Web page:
The Bruins set an NHL record for wins in a season, but the big question going into the playoffs revolved around not facing much adversity through 82 games.

Adversity has definitely arrived on the doorstep and we’re about to find out how they’re going to handle it.


Colleague Luke Fox has the Toronto Maple Leafs first series win in nearly two decades covered here:

But what’s next for the Tampa Bay Lightning after bowing out in the opening round in six games?

Even after a speedy departure, it’s best not to bet against the Lightning, especially with a sterling track record that included three consecutive trips to the Stanley Cup final (and two banners).

But there are sure to be some changes on the horizon, with long-serving left-winger Alex Killorn among the six pending unrestricted free agents (fellow forwards Corey Perry, Pierre-Edouard Bellemare and Michael Eyssimont, defenceman Ian Cole and backup goalie Brian Elliott are the others).

Killorn has spent his entire career with the Lightning, appearing in 805 games during the regular season and another 140 during the playoffs.

Given all he’s gone through with Lightning head coach Jon Cooper at the NHL and the AHL levels, you’d expect there to be an opportunity to return but it could come down to the AAV Killorn is willing to accept (he had an AAV of $4.45 million during the past seven seasons).

Killorn is 33 but after producing career-highs in goals (27), assists (37) and points (64), you can be sure there will be teams lining up to try and sign him, especially when you consider his championship pedigree.


Veteran forward Paul Statsny was looking to join a contender when he signed a one-year deal for $1.5 million with the Carolina Hurricanes last summer and his team finished first in the Metropolitan Division, earning a first-round date with the New York Islanders.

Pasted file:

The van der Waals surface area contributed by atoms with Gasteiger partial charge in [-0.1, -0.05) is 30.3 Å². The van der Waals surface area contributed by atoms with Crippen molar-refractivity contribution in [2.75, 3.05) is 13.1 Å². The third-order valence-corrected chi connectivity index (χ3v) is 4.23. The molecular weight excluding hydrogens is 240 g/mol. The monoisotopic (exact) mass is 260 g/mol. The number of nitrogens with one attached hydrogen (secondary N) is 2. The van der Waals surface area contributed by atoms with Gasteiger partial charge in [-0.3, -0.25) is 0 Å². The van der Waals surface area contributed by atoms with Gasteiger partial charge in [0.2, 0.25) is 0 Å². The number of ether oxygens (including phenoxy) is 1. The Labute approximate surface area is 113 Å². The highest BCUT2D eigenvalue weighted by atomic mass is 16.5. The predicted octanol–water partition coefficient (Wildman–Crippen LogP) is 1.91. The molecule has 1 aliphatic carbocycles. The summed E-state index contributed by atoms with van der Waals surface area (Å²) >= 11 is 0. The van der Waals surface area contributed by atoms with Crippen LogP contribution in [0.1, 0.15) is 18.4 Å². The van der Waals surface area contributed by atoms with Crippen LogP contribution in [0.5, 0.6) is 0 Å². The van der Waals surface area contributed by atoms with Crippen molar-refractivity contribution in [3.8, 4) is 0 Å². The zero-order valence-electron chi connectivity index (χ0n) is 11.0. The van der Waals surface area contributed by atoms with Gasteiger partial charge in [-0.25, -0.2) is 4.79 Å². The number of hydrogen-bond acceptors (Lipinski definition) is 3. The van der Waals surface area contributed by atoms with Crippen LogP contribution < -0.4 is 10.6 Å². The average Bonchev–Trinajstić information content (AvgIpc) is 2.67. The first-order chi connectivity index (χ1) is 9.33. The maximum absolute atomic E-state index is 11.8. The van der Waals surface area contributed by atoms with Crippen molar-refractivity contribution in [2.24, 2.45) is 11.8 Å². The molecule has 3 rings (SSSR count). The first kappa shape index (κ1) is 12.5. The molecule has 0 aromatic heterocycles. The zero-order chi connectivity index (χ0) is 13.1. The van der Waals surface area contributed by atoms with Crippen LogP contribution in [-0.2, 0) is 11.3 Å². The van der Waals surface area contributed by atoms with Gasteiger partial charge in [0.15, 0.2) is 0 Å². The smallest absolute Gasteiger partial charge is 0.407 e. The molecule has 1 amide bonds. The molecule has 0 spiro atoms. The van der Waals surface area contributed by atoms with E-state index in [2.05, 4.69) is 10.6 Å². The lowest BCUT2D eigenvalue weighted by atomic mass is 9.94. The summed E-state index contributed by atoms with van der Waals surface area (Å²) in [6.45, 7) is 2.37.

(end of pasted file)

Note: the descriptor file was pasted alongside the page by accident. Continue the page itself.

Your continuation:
But after several key injuries at the forward position, many (including this writer) observers saw the Hurricanes as a candidate to be upset in the first round.

Instead, guys like Stastny – who had been a healthy scratch on a few occasions this season – stepped up to help fill the scoring void while playing on the fourth line.

After chipping in nine goals and 22 points in 73 games during the regular season, Stastny scored three goals – including the series clincher at 6:01 of the first overtime that he banked in off the skate off Ilya Sorokin – to help propel the Hurricanes to the second round.

Statsny has a history of strong playoff performances, including runs to the conference final in 2016 with the St. Louis Blues, 2018 with the Jets and 2020 with the Golden Knights.

The 37 year old is up to 29 goals and 72 points in 109 playoff games (and counting) as he continues his chase for a first Stanley Cup.

“We probably don’t talk about it much because we don’t talk about him a heck of a lot,” Hurricanes head coach Rod Brind’Amour told reporters after Game 6. “How he’s handled this year. It’s really his first year that he’s probably put in this role. He’s playing power play and he’s doing some things, but nothing like he’s used to in his whole career and he couldn’t have a better attitude about it.

“That’s really been important. He’s a veteran guy, he knows how to play the game. He knows what it takes and his attitude has been spot on. We did a great job bringing that guy in.”